People who knew Bill Sharman well called him Willie, a term of endearment that didn't adequately describe his toughness. His reputation is as one of the early game's great shooters, and that, too, is misleading. Shooters are considered specialists, guys who languish on the perimeter, where they take the open shots while everybody else mixes it up. In other words, shooters play soft.

There was never anything soft about Sharman's game. He was a rarity, because he was not only a great shooter but also a tenacious defensive player. Bob Cousy always figured that he had the most intense killer instinct in basketball -- until he met Sharman. "Bill matched mine," he admitted.

The Boston Celtics ran a freewheeling system that allowed the players to play with few restrictions hampering their skills. Red Auerbach was unique among coaches in that he understood what it took to win: When you have talented players, you play to their strengths. Boston had six basic plays and three variations on each of those for about 18 different options. But they relied on the freelance and transition situations as often as possible because they played best that way.

"Sharman was just perfect for it because he moved constantly," said Cousy. Other players around the league hated to defend him because he ran continuously. "He would move in a circle, and eventually he would come free," Cousy said. "I almost knew where he was going before he got there."

Most often he would circle and emerge on the weak side just as the defense was collapsing, which left him with an open shot. Sharman was a quick shooter, hoisting the ball from his shoulders up. "He was a complete technician in terms of the mechanics of the shot," Cousy said. "He never took a low-percentage shot."

Those mechanics also served him well at the free throw line. For eight seasons he led the league in free-throw percentage, and for four seasons (1956-59) he led the Celtics in scoring. He relinquished that role to Tom Heinsohn in 1960 and 1961, although Sharman continued to average better than 15 points per game.

But with each succeeding season, Sam Jones had become a bigger factor coming off the bench. By 1961 Sharman had reached age 35 and had played 11 seasons. The opportunity became available for him to coach the Los Angeles franchise in the new American Basketball Association. Sharman knew it made good sense to retire, but it was a difficult decision.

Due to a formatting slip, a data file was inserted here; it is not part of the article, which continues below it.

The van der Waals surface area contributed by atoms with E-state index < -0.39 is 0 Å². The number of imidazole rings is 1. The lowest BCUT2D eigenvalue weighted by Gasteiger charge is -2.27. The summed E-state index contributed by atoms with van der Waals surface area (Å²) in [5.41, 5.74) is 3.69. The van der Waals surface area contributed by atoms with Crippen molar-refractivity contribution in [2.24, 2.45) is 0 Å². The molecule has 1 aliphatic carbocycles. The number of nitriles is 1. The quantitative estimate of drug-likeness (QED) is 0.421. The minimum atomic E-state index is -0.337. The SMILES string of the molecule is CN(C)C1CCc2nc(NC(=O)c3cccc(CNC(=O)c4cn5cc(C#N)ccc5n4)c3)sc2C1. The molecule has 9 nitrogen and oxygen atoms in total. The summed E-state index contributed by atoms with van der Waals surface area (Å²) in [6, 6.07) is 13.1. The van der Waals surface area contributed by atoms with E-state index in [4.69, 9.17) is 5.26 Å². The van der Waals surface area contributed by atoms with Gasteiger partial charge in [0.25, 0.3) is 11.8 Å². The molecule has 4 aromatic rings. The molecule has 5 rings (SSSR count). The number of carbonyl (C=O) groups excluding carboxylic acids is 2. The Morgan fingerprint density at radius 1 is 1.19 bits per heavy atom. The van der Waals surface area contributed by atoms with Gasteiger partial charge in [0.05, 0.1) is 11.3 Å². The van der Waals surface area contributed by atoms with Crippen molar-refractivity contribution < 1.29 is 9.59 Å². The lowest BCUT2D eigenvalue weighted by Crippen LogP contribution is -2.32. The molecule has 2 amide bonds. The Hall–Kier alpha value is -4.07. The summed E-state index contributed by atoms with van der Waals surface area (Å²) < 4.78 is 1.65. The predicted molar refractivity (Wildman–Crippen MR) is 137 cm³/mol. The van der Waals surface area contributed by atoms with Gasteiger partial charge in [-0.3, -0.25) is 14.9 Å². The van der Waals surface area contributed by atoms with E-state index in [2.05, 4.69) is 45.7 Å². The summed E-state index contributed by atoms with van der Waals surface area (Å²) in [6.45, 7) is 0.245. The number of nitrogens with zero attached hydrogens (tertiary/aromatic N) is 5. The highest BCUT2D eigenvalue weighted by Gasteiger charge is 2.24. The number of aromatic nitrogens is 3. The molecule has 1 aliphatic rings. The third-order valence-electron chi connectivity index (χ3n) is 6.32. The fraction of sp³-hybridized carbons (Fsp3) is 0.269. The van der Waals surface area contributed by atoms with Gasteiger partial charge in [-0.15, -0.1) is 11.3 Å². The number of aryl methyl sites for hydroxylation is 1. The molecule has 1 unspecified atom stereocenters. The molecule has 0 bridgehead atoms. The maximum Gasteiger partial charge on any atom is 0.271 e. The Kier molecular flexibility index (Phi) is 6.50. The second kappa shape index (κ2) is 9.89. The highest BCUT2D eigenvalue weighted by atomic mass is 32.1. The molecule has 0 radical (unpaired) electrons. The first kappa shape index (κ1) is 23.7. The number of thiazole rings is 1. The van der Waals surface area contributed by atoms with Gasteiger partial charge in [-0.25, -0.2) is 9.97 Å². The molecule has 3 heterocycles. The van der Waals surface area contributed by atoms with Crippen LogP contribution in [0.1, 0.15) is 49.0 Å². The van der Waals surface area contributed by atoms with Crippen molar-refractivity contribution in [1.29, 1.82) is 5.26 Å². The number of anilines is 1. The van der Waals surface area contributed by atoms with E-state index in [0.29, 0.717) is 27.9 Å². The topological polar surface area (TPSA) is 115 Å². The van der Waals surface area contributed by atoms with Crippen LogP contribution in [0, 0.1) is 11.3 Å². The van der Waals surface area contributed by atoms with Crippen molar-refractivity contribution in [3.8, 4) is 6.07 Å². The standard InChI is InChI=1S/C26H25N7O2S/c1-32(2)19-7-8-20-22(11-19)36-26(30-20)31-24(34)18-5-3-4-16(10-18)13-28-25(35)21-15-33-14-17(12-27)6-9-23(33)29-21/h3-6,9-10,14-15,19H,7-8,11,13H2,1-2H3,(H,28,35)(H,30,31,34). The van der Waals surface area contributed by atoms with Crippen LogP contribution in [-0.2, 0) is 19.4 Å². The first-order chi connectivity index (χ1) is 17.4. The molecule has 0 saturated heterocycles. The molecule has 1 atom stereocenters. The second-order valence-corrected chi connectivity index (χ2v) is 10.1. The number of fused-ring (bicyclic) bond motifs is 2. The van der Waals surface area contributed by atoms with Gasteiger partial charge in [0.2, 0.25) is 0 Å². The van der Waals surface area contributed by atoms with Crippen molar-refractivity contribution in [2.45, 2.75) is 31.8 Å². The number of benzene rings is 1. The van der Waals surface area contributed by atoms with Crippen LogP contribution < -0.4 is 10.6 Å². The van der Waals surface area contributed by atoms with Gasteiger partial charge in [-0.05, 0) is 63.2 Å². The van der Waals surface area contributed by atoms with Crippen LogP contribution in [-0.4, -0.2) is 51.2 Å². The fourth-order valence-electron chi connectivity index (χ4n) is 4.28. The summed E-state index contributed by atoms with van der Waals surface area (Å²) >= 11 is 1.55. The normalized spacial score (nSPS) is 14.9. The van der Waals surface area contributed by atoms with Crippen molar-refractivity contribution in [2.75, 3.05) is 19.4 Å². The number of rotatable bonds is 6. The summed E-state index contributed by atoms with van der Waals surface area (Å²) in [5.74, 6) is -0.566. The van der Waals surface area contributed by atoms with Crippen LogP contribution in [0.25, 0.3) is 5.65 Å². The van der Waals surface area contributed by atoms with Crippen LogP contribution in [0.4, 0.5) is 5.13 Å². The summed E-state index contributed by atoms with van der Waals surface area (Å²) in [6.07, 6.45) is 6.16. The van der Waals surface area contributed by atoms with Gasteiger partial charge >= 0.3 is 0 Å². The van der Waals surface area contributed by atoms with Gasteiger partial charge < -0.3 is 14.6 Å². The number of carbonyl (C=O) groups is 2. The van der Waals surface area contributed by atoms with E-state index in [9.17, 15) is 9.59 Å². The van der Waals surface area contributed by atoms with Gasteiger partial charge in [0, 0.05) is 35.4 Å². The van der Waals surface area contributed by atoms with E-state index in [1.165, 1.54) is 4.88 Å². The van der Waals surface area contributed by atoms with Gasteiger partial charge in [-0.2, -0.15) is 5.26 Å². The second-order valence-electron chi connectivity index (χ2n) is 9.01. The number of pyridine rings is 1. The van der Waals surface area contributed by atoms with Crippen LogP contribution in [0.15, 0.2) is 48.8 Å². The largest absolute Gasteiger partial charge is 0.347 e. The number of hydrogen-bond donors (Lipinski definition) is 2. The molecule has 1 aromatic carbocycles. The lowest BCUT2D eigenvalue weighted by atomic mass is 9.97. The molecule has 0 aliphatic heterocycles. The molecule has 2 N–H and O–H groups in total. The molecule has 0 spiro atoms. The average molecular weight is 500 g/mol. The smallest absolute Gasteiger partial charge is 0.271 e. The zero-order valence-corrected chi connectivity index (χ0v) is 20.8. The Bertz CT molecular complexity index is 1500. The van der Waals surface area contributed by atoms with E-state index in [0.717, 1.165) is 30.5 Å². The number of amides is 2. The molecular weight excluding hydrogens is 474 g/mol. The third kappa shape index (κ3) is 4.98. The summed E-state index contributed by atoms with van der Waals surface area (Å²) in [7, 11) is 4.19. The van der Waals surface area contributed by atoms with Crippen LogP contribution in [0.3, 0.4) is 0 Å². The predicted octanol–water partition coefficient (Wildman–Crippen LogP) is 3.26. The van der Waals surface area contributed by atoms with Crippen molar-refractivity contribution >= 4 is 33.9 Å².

The Celtics sent Sharman out a winner that spring of 1961. They won 57 games during the regular season, 11 better than Wilt Chamberlain and Philadelphia. Their roster had changed only slightly, with the addition of rookie Tom "Satch" Sanders, a 6-foot-6 rebounder and defensive forward out of NYU who fit nicely into Auerbach's system. With this regular crew, Boston steamrolled Syracuse in five games in the Eastern Division Finals and awaited its opponents.

The Hawks had again dominated the West, although Ben Kerner had changed coaches again. The St. Louis owner had hired Paul Seymour, the former Syracuse coach, at the close of the previous season, but he didn't inform Ed Macauley until after the playoffs were over.

Macauley later said he would have preferred to remain coach, but he agreed to move up to general manager. Seymour wanted the team to run a little more, and they finally had a role model in rookie guard Lenny Wilkens out of Providence College. At first the Hawks veterans were cool to Wilkens, but they soon realized how well he could run the team. Bob Pettit averaged a whopping 27.9 points, while Cliff Hagan and Clyde Lovellette each scored about 22 per game.

The Hawks might have made a better showing in the championship series if they hadn't gotten caught in such a fight with Los Angeles in the Western Division Finals. Elgin Baylor and rookie Jerry West had pushed the Hawks through an exhausting seven-game series before falling.

The Hawks arrived at Boston Garden on April 2, having just completed their series with the Lakers the night before in St. Louis. As expected, they were blown out by the Celtics, 129-95. The Hawks improved a bit in Game 2 but still lost, 116-108. Their single victory was a tight 124-120 win in Game 3 in St. Louis. But the Hawks lost Game 4 at home the next night by 15 points, 119-104, then succumbed 121-112 in Boston Garden to fall 4-1.

It was the Celtics' third straight title and fourth in five years. Sharman had certainly done his part, but Sam Jones was eager and waiting in the wings.